Top 25 Emerging Leaders
Marie Vienneau, 38
Chief Executive Officer, Millinocket (Maine) Regional Hospital
Marie Vienneau's creativity, fearlessness and tenacity have helped keep the small, rural hospital she oversees in business.
Barely six months after Vienneau was promoted to chief executive officer of Millinocket (Maine) Regional Hospital in August 2002, the area's largest employer filed for bankruptcy and closed. The Katahdin Paper Co., which operated two mills in the area, accounted for 22% of the cash flow at the northern Maine hospital.
About one-third of the area's population -- both employees and retirees -- lost their health insurance in a single day when 1,130 people were laid off. And Katahdin already owed the hospital $1.2 million when it shut down. "We never got any of it back," Vienneau says.
Millinocket Regional reduced expenses by $2 million to survive, including pay cuts for physicians.
While some CEOs might have shied away from renegotiating contracts with physicians, Vienneau didn't. "She is not afraid to tackle the tough issues," says Lona Gagnon, chairman of Millinocket Regional. "It is so refreshing for somebody to be willing to tackle an issue when it first appears and not think it is going to go away." Not only was Vienneau able to renegotiate contracts, she did it without hurting her relationship with the physicians.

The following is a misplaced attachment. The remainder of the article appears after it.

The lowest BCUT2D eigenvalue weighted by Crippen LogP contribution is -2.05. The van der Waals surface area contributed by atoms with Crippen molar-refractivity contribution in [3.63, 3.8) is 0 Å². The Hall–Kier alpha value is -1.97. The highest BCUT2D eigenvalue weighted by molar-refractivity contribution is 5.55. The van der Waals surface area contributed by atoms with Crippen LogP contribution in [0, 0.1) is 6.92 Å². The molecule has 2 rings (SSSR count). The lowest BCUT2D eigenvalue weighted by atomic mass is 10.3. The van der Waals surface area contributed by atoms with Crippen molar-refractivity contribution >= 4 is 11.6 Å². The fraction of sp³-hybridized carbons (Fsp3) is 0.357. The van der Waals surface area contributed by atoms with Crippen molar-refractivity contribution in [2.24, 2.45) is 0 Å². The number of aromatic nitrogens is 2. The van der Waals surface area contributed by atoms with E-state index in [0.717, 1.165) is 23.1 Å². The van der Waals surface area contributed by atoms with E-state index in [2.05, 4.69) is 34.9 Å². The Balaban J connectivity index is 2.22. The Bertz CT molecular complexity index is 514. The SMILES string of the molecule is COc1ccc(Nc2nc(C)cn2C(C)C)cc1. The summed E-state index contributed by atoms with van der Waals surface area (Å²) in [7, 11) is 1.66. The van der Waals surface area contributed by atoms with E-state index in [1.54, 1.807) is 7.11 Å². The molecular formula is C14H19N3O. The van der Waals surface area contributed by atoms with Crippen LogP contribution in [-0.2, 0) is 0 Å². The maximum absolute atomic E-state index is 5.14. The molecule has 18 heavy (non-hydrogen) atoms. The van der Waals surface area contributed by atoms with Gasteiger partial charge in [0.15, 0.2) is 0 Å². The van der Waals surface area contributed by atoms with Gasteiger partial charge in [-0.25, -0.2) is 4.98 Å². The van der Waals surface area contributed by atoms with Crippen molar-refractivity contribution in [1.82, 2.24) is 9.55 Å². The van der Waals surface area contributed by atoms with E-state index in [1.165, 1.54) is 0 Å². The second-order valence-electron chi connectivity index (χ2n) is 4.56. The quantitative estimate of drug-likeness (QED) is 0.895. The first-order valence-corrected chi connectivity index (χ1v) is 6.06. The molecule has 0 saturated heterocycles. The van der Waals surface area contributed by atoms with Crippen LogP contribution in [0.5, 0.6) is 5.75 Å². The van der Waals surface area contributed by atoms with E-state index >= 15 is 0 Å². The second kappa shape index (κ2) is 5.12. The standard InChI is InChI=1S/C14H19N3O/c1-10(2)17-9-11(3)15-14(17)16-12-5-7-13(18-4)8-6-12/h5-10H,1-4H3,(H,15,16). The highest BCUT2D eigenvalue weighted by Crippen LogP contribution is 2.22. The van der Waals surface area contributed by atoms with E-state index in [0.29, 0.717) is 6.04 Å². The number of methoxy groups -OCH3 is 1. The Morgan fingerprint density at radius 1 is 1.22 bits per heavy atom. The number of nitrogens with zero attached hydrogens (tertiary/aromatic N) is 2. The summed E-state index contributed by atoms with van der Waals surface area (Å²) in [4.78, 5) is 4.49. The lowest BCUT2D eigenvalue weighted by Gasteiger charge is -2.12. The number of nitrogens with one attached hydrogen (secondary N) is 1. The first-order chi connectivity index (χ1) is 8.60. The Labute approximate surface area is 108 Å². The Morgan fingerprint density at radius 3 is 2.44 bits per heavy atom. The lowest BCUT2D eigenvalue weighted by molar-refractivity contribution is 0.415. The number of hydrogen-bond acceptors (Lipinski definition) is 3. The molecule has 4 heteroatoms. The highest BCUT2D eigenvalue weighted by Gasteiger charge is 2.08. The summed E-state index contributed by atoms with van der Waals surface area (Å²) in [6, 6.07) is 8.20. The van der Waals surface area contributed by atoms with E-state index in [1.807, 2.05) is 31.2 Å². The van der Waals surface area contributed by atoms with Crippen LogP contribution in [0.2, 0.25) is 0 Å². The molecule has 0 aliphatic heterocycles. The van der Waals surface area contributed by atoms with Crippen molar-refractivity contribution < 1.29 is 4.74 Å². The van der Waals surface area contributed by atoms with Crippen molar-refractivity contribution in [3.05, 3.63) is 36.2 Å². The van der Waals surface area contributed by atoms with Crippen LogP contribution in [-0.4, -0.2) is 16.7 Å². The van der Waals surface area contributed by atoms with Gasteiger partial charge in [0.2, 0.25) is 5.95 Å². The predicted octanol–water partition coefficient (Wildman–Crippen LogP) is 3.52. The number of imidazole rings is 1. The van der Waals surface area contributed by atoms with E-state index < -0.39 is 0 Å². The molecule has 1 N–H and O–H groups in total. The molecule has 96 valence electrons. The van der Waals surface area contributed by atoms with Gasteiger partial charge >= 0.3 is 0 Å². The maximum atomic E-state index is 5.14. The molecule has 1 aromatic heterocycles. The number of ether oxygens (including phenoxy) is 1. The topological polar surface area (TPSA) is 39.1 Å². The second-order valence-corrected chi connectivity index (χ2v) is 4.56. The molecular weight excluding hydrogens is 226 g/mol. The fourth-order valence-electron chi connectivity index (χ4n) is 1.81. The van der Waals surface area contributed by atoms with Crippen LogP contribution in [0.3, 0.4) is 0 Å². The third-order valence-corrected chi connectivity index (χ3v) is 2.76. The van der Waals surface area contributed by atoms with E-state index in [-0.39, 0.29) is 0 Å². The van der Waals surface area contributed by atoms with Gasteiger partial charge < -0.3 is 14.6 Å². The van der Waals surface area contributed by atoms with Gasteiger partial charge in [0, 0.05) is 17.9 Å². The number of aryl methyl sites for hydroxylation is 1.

Before the mill announcement, Vienneau had taken up another difficult issue: transitioning the hospital to critical-access status in November 2002, which meant downsizing from 42 to 25 licensed beds. Because critical-access hospitals are reimbursed for Medicare patients on a cost basis, Millinocket nets nearly $1 million in extra revenue annually.
"This is another example where she saw what we needed to do to survive," Gagnon says.
Despite the extra money involved, physicians and some community groups initially opposed the change. "There was a lot of concern that it would mean an erosion of our services," says Vienneau, 38, an RN and Millinocket native.
Responding to the opposition, Vienneau met with physicians and community groups, patiently explaining her belief that the change wouldn't lead to service cuts, and it hasn't, she says. The combination of lowering costs and increasing revenue dramatically improved the hospital's financial performance.
In fiscal 2003, the hospital lost $2 million on net patient revenue of $17 million. In fiscal 2004, the hospital's operating income was nearly $598,000 on net patient revenue of $18.7 million.
Although Katahdin Paper reopened both mills in 2003 and 2004, it now employs only 500 and accounts for just 5% of the hospital's patient revenue.
With the crisis behind her, Vienneau is taking the hospital in new directions. For example, Vienneau persuaded two nearby federally qualified primary health centers to expand into the Millinocket area. The hospital also is expanding rehabilitation services to help care for an increasingly elderly population.